The cost of fire fighting is big!

As small business coaches, we have had clients that struggle with employee management and how to improve employee productivity. They seem to have spent more time solving or fixing problems than they did finding new sales prospects. Every time they put out a fire, another spark would ignite a new situation that they would have to deal with. Some clients had employees who refused to arrive to work on time, disappeared from the job site, or cut corners (which ended up costing the company extra money in the long run). Some clients have had employees who stole or mistreated materials and/or equipment from the small business.  Sometimes, it gets so bad that clients are ready to close their business and sell off everything!

Many small business owners struggle with similar difficulties in maintaining control over of their employees, let alone knowing how to improve employee productivity. In fact, we have seen how these employee problems can result in a significant loss of profit in a small business.  When a company lacks strong leadership, it is prime for a tragic loss that we call the “ten thousand dollar mistake.” It happens when you have the wrong person in the right place at the worst time possible; they do something that costs your business a lot!

Fire fighting is a prominent problem in small business and we have included specific focus on it in our leadership training. Here are some of the topics we help our clients with.

7 management practices that can improve employee productivity

If your business is not built on a strong leadership foundation then you will be continually distracted by trying to get your employees them to work effectively. Try these tips to help you gain the control you need to improve productivity.

  • Accept the leadership challenge

Your leadership of the company will be tested from time to time.  If you are experiencing employees that are not listening to your policies, it’s usually because they are testing your leadership; they need a strong leader to follow.  You will need to calmly take the challenge and correct them as required. If you lose your cool – you lose leadership – and that will cost you. So make sure you stand firm.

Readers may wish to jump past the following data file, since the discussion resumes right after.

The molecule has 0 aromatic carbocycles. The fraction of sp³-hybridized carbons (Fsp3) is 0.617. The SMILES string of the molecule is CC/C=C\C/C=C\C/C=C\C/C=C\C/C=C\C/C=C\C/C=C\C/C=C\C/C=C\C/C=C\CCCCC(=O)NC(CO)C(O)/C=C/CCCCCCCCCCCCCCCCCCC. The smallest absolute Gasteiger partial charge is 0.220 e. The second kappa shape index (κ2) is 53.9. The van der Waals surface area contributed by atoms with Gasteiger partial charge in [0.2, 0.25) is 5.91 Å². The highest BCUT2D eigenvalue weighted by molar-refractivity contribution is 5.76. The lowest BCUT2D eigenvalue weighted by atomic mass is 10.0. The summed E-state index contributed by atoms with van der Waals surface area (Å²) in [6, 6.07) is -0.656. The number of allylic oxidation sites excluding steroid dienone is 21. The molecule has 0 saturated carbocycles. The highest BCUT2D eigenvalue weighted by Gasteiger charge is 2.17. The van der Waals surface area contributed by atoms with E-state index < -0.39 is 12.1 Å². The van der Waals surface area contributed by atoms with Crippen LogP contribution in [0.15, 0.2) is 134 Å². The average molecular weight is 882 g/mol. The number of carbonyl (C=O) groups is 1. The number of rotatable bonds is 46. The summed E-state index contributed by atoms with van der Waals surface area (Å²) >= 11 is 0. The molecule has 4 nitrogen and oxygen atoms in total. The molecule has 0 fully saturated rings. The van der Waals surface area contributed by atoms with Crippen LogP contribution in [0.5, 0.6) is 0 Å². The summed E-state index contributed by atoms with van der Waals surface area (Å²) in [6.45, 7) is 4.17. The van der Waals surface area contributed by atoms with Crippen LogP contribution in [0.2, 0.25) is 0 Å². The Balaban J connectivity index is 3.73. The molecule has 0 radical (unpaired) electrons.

• Set firm boundaries

Without firm boundaries, employees will make-up their own, and they’ll never be right for your company.  It’s your job as leader to decide what the operational practices are and then to educate everyone about them.  Do this often and reward those who exemplify the type of characteristics that are improving employee productivity. This will help you build a strong company.

  • Make consequences match the offence

What if you educate them and they still are pushing back? Arriving late for work… again. Let them go home and think about what they’re doing wrong. It’s common for a business owner to feel that they can’t afford to not have one of their employees at work. If the employee decides to take advantage of this, they’ll try to get away with all sorts of things. At times you’ll have to let them suffer the consequences and give them time to do the right thing -even though it will cause you extra stress today. Waiting to deal with behaviour that is off balance from the company standard will create multiple misunderstanding towards your leadership. Employees can and will assume that if you’re not dealing with their push back, that they can get away with it. What is even worse than this, they will assume that what you say has no backbone to it. With mis-beliefs like this it’s no wonder that they lose respect for your leadership.